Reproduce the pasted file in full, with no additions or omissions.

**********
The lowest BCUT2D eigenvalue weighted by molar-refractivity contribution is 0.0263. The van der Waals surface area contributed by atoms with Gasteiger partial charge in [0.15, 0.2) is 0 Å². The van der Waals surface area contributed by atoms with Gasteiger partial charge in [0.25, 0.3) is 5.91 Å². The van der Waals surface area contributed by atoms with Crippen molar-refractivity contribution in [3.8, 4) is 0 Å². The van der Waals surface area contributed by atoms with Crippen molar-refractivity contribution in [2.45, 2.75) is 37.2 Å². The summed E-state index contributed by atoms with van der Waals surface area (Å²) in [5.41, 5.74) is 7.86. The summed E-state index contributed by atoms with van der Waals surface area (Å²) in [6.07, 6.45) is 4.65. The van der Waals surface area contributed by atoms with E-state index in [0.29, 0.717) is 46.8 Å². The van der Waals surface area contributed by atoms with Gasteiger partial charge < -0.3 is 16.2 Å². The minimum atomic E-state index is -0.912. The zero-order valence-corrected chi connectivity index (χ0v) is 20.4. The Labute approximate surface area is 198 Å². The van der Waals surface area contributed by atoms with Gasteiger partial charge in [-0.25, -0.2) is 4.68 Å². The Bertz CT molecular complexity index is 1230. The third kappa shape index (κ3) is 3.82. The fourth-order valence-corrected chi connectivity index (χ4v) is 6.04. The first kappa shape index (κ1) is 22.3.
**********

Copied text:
The lowest BCUT2D eigenvalue weighted by molar-refractivity contribution is 0.0263. The van der Waals surface area contributed by atoms with Gasteiger partial charge in [0.15, 0.2) is 0 Å². The van der Waals surface area contributed by atoms with Gasteiger partial charge in [0.25, 0.3) is 5.91 Å². The van der Waals surface area contributed by atoms with Crippen molar-refractivity contribution in [3.8, 4) is 0 Å². The van der Waals surface area contributed by atoms with Crippen molar-refractivity contribution in [2.45, 2.75) is 37.2 Å². The summed E-state index contributed by atoms with van der Waals surface area (Å²) in [5.41, 5.74) is 7.86. The summed E-state index contributed by atoms with van der Waals surface area (Å²) in [6.07, 6.45) is 4.65. The van der Waals surface area contributed by atoms with E-state index in [0.29, 0.717) is 46.8 Å². The van der Waals surface area contributed by atoms with Gasteiger partial charge < -0.3 is 16.2 Å². The minimum atomic E-state index is -0.912. The zero-order valence-corrected chi connectivity index (χ0v) is 20.4. The Labute approximate surface area is 198 Å². The van der Waals surface area contributed by atoms with Gasteiger partial charge in [-0.25, -0.2) is 4.68 Å². The Bertz CT molecular complexity index is 1230. The third kappa shape index (κ3) is 3.82. The fourth-order valence-corrected chi connectivity index (χ4v) is 6.04. The first kappa shape index (κ1) is 22.3.